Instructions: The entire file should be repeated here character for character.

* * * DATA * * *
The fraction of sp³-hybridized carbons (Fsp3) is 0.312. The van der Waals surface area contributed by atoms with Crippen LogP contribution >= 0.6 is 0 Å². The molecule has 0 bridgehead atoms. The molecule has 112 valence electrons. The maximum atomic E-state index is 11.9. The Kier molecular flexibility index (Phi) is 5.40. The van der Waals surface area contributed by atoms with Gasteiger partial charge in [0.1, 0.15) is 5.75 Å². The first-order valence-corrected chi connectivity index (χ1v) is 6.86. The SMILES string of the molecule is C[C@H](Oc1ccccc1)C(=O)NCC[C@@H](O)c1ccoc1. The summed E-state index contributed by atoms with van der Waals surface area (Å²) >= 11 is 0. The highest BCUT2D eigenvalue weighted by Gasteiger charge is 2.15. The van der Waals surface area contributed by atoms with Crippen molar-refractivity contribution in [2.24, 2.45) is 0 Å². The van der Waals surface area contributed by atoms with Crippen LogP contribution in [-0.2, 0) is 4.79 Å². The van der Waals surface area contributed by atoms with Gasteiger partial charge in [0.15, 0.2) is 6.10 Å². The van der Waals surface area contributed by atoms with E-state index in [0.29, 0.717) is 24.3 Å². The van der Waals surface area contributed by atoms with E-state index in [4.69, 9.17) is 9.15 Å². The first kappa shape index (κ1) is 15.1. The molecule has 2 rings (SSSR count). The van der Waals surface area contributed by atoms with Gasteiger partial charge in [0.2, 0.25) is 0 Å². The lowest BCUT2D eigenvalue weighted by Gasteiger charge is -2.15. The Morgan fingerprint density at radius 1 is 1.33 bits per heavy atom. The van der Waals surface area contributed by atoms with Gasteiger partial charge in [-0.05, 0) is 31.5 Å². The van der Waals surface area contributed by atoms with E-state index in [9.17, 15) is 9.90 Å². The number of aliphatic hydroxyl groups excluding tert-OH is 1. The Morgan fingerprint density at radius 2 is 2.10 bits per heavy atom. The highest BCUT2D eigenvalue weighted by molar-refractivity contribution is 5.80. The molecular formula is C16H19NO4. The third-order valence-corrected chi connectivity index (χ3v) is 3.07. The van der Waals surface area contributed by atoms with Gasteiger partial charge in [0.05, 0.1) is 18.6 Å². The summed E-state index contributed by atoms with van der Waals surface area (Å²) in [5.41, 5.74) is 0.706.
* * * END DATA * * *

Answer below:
The fraction of sp³-hybridized carbons (Fsp3) is 0.312. The van der Waals surface area contributed by atoms with Crippen LogP contribution >= 0.6 is 0 Å². The molecule has 0 bridgehead atoms. The molecule has 112 valence electrons. The maximum atomic E-state index is 11.9. The Kier molecular flexibility index (Phi) is 5.40. The van der Waals surface area contributed by atoms with Gasteiger partial charge in [0.1, 0.15) is 5.75 Å². The first-order valence-corrected chi connectivity index (χ1v) is 6.86. The SMILES string of the molecule is C[C@H](Oc1ccccc1)C(=O)NCC[C@@H](O)c1ccoc1. The summed E-state index contributed by atoms with van der Waals surface area (Å²) >= 11 is 0. The highest BCUT2D eigenvalue weighted by Gasteiger charge is 2.15. The van der Waals surface area contributed by atoms with Crippen molar-refractivity contribution in [2.24, 2.45) is 0 Å². The van der Waals surface area contributed by atoms with Crippen LogP contribution in [-0.2, 0) is 4.79 Å². The van der Waals surface area contributed by atoms with Gasteiger partial charge in [0.15, 0.2) is 6.10 Å². The van der Waals surface area contributed by atoms with E-state index in [0.29, 0.717) is 24.3 Å². The van der Waals surface area contributed by atoms with E-state index in [4.69, 9.17) is 9.15 Å². The first kappa shape index (κ1) is 15.1. The molecule has 2 rings (SSSR count). The van der Waals surface area contributed by atoms with Gasteiger partial charge in [0.2, 0.25) is 0 Å². The lowest BCUT2D eigenvalue weighted by Gasteiger charge is -2.15. The Morgan fingerprint density at radius 1 is 1.33 bits per heavy atom. The van der Waals surface area contributed by atoms with Gasteiger partial charge in [-0.05, 0) is 31.5 Å². The van der Waals surface area contributed by atoms with E-state index in [9.17, 15) is 9.90 Å². The number of aliphatic hydroxyl groups excluding tert-OH is 1. The Morgan fingerprint density at radius 2 is 2.10 bits per heavy atom. The highest BCUT2D eigenvalue weighted by molar-refractivity contribution is 5.80. The molecular formula is C16H19NO4. The third-order valence-corrected chi connectivity index (χ3v) is 3.07. The van der Waals surface area contributed by atoms with Gasteiger partial charge in [0.05, 0.1) is 18.6 Å². The summed E-state index contributed by atoms with van der Waals surface area (Å²) in [5.41, 5.74) is 0.706.